Living the Scientific Life (Scientist, Interrupted)

Birdbooker Report 69

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“How does one distinguish a truly civilized nation from an aggregation of
barbarians? That is easy. A civilized country produces much good bird
literature.”
–Edgar Kincaid

The Birdbooker Report is a special weekly report of a wide variety of science, nature and behavior books that currently are, or soon will be available for purchase. This report is written by one of my Seattle birding pals and book collector, Ian “Birdbooker” Paulsen, and is edited by me and published here for your information and enjoyment. Below the fold is this week’s issue of The Birdbooker Report which lists ecology, environment, natural history and bird books that are (or will soon be) available for purchase.


FEATURED TITLE:

  1. Nicholls, Steve. Paradise Found: Nature in America at the Time of Discovery. 2009. University of Chicago Press. Hardbound: 524 pages. Price: $30.00 U.S. [Amazon: $19.80]. SUMMARY: The author explores how North America used to be and what its natural environment was like when European settlers first encountered it. Nicholls seems to downplay what is called ” The Pristine Myth”, which states that despite what most people think, North America was far from pristine at the time of European contact. North America had already been altered by the Aboriginal-Americans. Still this book is an interesting read about what has been lost in North America since 1492.

New and Recent Titles:

  1. Cevasco, George A. and Richard P. Harmond (editors). Modern American Environmentalists: A Biographical Encyclopedia. 2009. Johns Hopkins University Press. Hardbound: 557 pages. Price: $110.00 U.S. [Amazon: $96.38]. SUMMARY: This book profiles the lives and contributions of nearly 140 major figures during the 20th Century environmental movement. The entries range from 2 to 8 pages in length. Anyone interested in the history of 20th Century American Environmentalism will want this book.
  2. Farquharson, Vanessa. Sleeping Naked is Green: How an eco-cynic unplugged her fridge, sold her car, and found love in 366 days. 2009. Mariner Books. Paperback: 267 pages. Price: $13.95 U.S. [Amazon: $10.94]. SUMMARY: To lessen her ecological footprints, the author takes on the personal challenge of making one green change to her lifestyle every day for a year. She quickly finds out what is doable and what isn’t.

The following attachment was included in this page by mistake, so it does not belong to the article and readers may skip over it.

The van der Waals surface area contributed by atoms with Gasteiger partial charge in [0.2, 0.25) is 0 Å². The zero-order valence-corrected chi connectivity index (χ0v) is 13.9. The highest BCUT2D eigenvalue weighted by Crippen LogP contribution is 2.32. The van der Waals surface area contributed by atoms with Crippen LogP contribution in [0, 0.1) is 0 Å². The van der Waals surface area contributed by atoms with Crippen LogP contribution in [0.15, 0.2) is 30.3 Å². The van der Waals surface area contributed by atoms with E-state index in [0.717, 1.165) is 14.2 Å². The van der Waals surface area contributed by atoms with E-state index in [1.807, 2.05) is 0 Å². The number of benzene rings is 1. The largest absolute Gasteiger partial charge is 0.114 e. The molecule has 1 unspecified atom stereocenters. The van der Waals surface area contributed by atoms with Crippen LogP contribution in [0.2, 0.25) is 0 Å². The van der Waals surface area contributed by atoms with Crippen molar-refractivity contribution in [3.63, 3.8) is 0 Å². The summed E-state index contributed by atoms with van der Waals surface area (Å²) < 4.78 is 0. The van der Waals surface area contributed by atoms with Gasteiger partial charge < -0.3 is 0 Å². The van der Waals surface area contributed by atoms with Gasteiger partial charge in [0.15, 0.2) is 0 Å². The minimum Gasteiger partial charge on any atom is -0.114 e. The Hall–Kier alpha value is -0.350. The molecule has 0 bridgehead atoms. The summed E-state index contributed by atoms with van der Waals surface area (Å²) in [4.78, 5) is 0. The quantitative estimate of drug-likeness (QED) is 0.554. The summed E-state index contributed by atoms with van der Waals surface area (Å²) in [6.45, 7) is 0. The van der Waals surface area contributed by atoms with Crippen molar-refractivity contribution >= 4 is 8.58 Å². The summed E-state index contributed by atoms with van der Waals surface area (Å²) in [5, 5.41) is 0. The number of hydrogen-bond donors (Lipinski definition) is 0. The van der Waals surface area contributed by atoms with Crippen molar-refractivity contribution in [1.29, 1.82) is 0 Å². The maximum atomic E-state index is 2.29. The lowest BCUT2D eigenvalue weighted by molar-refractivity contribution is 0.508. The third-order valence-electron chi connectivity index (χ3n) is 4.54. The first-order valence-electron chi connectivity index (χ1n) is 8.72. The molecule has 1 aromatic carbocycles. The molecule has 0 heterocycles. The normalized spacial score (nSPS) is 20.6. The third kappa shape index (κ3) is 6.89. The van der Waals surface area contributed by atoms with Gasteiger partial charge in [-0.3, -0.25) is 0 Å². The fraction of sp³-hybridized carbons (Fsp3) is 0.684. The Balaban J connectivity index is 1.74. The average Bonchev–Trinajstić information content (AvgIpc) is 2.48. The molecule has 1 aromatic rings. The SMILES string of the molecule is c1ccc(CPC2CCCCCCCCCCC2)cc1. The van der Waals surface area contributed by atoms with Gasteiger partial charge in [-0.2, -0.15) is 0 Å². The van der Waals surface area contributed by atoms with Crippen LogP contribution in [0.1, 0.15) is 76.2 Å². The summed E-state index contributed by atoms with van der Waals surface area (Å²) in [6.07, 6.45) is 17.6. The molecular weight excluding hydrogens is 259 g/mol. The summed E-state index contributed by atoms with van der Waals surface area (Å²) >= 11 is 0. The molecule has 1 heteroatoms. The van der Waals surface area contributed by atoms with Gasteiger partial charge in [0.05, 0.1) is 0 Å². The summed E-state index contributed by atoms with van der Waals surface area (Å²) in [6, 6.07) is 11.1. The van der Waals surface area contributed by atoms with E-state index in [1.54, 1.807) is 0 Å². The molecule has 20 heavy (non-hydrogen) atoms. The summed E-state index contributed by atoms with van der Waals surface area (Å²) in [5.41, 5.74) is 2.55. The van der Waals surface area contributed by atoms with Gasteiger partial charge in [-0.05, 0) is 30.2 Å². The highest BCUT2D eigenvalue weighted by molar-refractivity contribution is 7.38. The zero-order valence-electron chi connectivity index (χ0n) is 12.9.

3. Laufer, Peter. The Dangerous World of Butterflies: The Startling Subculture of Criminals, Collectors, and Conservationists. 2009. The Lyons Press. Hardbound: 272 pages. Price: $24.95 U.S. [Amazon: $16.47]. SUMMARY: The author takes a behind-the-scenes look at the inner workings of the butterfly industry and the underground world of collectors. Laufer also examines other threats to butterfly survival like illegal logging in Mexico and the U.S./Mexico border fence. An interesting cast of characters highlight this book.

Comments

  1. #1 James
    June 7, 2009

    How do I get this emailed to my inbox? I’d love to receive it regularly. :-)

  2. #2 "GrrlScientist"
    June 7, 2009

    i am not sure about that. it has it’s own separate category tag here, but i don’t think each category can be gotten as a separate newsfeed. however, i do send updates to twitter, but that is not exclusively devoted to the birdbooker report, either. the best i can say, unless a reader has a better suggestion, is to check in each sunday at noon for the list, since it’s sdcheduled to publish at that time.

  3. #3 James
    June 7, 2009

    Thanks for the info. It’s good. I’ll just try to remember to come back on Sundays. :-)

  4. #4 Josie
    June 8, 2009

    James, you can try subscribing to the feed birdbooker report on Technorati. Looks like that could help you keep track of them.

    Though, this blog is definitely worth checking out for other things, as well. :)

    One idea. Not sure how well it works.